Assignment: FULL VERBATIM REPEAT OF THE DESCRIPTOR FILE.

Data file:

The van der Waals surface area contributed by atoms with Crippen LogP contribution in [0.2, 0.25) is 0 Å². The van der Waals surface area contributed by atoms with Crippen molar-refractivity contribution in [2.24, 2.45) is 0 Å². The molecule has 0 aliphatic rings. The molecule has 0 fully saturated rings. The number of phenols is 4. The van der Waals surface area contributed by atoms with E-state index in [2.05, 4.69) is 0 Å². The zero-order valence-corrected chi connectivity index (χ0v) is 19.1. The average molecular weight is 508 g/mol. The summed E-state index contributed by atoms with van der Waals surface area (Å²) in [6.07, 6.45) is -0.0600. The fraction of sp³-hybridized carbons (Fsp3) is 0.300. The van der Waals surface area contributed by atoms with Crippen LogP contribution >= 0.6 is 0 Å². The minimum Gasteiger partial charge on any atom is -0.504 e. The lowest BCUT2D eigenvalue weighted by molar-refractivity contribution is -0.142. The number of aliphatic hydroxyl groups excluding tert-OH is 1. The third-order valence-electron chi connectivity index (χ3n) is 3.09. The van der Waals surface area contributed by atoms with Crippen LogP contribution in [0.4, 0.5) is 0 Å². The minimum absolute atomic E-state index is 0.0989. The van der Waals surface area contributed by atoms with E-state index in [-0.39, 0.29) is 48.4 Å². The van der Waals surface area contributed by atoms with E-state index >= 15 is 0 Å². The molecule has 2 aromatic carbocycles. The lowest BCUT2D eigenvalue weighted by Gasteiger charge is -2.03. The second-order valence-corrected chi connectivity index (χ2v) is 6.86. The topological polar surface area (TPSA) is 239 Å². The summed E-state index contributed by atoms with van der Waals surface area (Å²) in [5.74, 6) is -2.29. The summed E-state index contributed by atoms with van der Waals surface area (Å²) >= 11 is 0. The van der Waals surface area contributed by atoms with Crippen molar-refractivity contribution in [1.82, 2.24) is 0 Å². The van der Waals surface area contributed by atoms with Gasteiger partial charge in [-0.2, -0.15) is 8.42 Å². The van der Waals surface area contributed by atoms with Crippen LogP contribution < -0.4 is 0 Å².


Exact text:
The van der Waals surface area contributed by atoms with Crippen LogP contribution in [0.2, 0.25) is 0 Å². The van der Waals surface area contributed by atoms with Crippen molar-refractivity contribution in [2.24, 2.45) is 0 Å². The molecule has 0 aliphatic rings. The molecule has 0 fully saturated rings. The number of phenols is 4. The van der Waals surface area contributed by atoms with E-state index in [2.05, 4.69) is 0 Å². The zero-order valence-corrected chi connectivity index (χ0v) is 19.1. The average molecular weight is 508 g/mol. The summed E-state index contributed by atoms with van der Waals surface area (Å²) in [6.07, 6.45) is -0.0600. The fraction of sp³-hybridized carbons (Fsp3) is 0.300. The van der Waals surface area contributed by atoms with Crippen LogP contribution >= 0.6 is 0 Å². The minimum Gasteiger partial charge on any atom is -0.504 e. The lowest BCUT2D eigenvalue weighted by molar-refractivity contribution is -0.142. The number of aliphatic hydroxyl groups excluding tert-OH is 1. The third-order valence-electron chi connectivity index (χ3n) is 3.09. The van der Waals surface area contributed by atoms with Crippen LogP contribution in [0.4, 0.5) is 0 Å². The minimum absolute atomic E-state index is 0.0989. The van der Waals surface area contributed by atoms with E-state index in [-0.39, 0.29) is 48.4 Å². The van der Waals surface area contributed by atoms with E-state index >= 15 is 0 Å². The molecule has 2 aromatic carbocycles. The lowest BCUT2D eigenvalue weighted by Gasteiger charge is -2.03. The second-order valence-corrected chi connectivity index (χ2v) is 6.86. The topological polar surface area (TPSA) is 239 Å². The summed E-state index contributed by atoms with van der Waals surface area (Å²) in [5.74, 6) is -2.29. The summed E-state index contributed by atoms with van der Waals surface area (Å²) >= 11 is 0. The van der Waals surface area contributed by atoms with Crippen molar-refractivity contribution in [1.82, 2.24) is 0 Å². The van der Waals surface area contributed by atoms with Gasteiger partial charge in [-0.2, -0.15) is 8.42 Å². The van der Waals surface area contributed by atoms with Crippen LogP contribution < -0.4 is 0 Å².